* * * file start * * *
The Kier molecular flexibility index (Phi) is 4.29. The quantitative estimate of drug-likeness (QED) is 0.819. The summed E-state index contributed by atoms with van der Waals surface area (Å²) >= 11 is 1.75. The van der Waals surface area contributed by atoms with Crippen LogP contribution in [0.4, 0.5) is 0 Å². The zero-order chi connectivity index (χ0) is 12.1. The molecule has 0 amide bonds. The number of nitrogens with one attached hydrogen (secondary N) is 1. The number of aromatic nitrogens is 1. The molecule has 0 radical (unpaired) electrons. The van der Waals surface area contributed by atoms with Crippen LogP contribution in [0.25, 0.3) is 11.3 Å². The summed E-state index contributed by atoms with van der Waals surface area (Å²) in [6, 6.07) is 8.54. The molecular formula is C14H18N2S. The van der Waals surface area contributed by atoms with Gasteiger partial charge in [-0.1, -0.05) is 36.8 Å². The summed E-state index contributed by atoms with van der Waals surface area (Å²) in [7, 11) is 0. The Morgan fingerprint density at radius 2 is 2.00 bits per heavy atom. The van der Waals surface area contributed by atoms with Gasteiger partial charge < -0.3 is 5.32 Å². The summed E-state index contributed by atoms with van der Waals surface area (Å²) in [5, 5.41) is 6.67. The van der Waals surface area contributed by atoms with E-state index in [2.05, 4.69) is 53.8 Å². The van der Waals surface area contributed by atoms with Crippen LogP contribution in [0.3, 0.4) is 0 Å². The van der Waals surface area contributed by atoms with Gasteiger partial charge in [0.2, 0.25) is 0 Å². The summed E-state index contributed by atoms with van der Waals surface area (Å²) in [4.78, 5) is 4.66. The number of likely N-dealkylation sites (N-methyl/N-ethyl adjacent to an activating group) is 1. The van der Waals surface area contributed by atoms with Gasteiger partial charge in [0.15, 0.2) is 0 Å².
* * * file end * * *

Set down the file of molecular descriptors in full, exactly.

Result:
The Kier molecular flexibility index (Phi) is 4.29. The quantitative estimate of drug-likeness (QED) is 0.819. The summed E-state index contributed by atoms with van der Waals surface area (Å²) >= 11 is 1.75. The van der Waals surface area contributed by atoms with Crippen LogP contribution in [0.4, 0.5) is 0 Å². The zero-order chi connectivity index (χ0) is 12.1. The molecule has 0 amide bonds. The number of nitrogens with one attached hydrogen (secondary N) is 1. The number of aromatic nitrogens is 1. The molecule has 0 radical (unpaired) electrons. The van der Waals surface area contributed by atoms with Crippen LogP contribution in [0.25, 0.3) is 11.3 Å². The summed E-state index contributed by atoms with van der Waals surface area (Å²) in [6, 6.07) is 8.54. The molecular formula is C14H18N2S. The van der Waals surface area contributed by atoms with Gasteiger partial charge in [-0.1, -0.05) is 36.8 Å². The summed E-state index contributed by atoms with van der Waals surface area (Å²) in [7, 11) is 0. The Morgan fingerprint density at radius 2 is 2.00 bits per heavy atom. The van der Waals surface area contributed by atoms with Gasteiger partial charge < -0.3 is 5.32 Å². The summed E-state index contributed by atoms with van der Waals surface area (Å²) in [5, 5.41) is 6.67. The van der Waals surface area contributed by atoms with E-state index in [2.05, 4.69) is 53.8 Å². The van der Waals surface area contributed by atoms with Crippen LogP contribution in [0.3, 0.4) is 0 Å². The van der Waals surface area contributed by atoms with Gasteiger partial charge in [0.2, 0.25) is 0 Å². The summed E-state index contributed by atoms with van der Waals surface area (Å²) in [4.78, 5) is 4.66. The number of likely N-dealkylation sites (N-methyl/N-ethyl adjacent to an activating group) is 1. The van der Waals surface area contributed by atoms with Gasteiger partial charge in [0.15, 0.2) is 0 Å².